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‘With My Shield’: The Story of an Army Ranger in Somalia

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BOOK REVIEW by Susan Katz Keating

It all comes down to the fact that you have to trust the men to your left and right, knowing they are standing fast and will not break on you, just as you are doing for them.Jim Lechner in ‘With My Shield

The history of war often is told in layers, with new information and new perspectives emerging over the years to tell even well known stories. Jim Lechner’s account of the Battle of Mogadishu is one such layer, adding nuance to a familiar narrative. In With My Shield: An Army Ranger in Somalia, author Lechner tells his personal part of the 1993 fight that was made famous in the film Black Hawk Down.

While the popular movie introduced audiences to the battle writ large, Lechner shows his experience at the granular level, where American men fought desperately during horrific urban combat. 

Army Ranger Jim Lechner in Samarra, Iraq, 2004 (Courtesy, Jim Lechner)

Lechner was a lieutenant with the U.S. Army’s 3rd Ranger Battalion in 1993 when he was assigned to a special operations task force being sent to Mogadishu, Somalia. The task force was sent to capture an insurgent commander, Mohamed Farah Aideed, in the midst of the Somali Civil War and an induced famine. 

In early October of that year, the American mission went awry. While trying to rescue the crew of a downed helicopter, Lechner and his fellows were caught up in fierce urban fighting while deep inside enemy territory. There, the most elite soldiers in the world found themselves surrounded and outnumbered 100 to 1.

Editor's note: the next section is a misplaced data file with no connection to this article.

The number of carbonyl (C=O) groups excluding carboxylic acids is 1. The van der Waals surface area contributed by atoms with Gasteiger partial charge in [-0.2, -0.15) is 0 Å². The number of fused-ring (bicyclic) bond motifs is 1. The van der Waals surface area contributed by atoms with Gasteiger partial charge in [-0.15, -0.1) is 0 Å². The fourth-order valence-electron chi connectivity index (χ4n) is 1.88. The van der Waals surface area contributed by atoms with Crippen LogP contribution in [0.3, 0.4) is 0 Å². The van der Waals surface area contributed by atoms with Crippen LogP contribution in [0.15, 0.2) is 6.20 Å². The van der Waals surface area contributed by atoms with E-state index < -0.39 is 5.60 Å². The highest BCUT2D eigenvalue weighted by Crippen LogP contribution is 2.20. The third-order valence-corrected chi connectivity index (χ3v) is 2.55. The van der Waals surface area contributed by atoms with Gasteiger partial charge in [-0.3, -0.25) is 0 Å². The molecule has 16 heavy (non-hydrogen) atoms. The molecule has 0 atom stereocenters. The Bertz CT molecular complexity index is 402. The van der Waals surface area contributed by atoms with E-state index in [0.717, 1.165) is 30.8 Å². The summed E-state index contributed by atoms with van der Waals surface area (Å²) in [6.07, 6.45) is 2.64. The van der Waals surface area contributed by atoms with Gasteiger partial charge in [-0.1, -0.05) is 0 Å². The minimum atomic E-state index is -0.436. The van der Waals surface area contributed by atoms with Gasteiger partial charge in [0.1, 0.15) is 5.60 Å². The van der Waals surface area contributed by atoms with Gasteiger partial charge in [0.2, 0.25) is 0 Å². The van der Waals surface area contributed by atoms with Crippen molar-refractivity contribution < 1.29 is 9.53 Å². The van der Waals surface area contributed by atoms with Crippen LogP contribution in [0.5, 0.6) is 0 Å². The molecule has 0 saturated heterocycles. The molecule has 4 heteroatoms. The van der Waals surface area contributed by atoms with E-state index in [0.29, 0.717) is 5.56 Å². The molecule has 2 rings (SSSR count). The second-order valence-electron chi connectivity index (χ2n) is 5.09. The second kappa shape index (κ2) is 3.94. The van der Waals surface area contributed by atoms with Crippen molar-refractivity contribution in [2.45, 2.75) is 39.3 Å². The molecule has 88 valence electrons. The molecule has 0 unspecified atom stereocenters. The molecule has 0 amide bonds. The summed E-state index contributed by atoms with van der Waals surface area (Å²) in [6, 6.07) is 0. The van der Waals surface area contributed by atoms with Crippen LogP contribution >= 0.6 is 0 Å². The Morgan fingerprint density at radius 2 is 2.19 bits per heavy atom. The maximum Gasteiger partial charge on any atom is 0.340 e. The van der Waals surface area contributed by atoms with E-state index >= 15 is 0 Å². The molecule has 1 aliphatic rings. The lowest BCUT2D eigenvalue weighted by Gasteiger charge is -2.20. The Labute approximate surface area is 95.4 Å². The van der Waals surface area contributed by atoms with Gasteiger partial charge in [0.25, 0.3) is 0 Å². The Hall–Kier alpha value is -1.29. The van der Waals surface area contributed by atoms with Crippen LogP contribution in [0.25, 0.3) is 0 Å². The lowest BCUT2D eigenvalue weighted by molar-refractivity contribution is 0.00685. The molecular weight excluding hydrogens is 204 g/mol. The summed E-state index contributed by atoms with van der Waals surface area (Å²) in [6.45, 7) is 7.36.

READ MORE from Jim Lechner: ‘I Miss the Battlefield’: A Warrior Longs for the Clarity of Combat

In a narrative that leads up with the story of how and why he became an Army Ranger, Lechner shows the reality of ground combat as it unfolds in the smallest of spaces. 

For each small group of Rangers in Mogadishu, the world became the size of a street corner or narrow segment of alley, Lecher tells us.

“The firing was so close that spent shell casings rained down on us and we could hear the shriek of the rocket motors before impact,” he writes.

This type of combat forces the fighter to focus on the immediate surroundings, Lechner notes.

“At the same time, you also know that the battle is raging well beyond your small piece of ground and the enemy is out there, closing in.”

At that point, it all comes down to trust in your fellows, “knowing they are standing fast and will not break on you, just as you are doing for them.”

The segment underscores what Lechner says was his greatest fear, which was not of being killed nor injured (he was in fact badly wounded during the battle). His greatest fear was of letting down the men who fought alongside him. 

Many of today’s American warfighters were not born when this battle raged on the streets of Somalia. The telling and retelling of such stories is important, not only for historians and analysts, but also for those who can draw important lessons for their own possible encounters with combat.

Jim Lechner’s With My Shield is a valuable addition to the body of war literature, and merits a well-earned place on military bookshelves. 

Susan Katz Keating is the publisher and editor in chief at Soldier of Fortune.

About Susan Katz Keating

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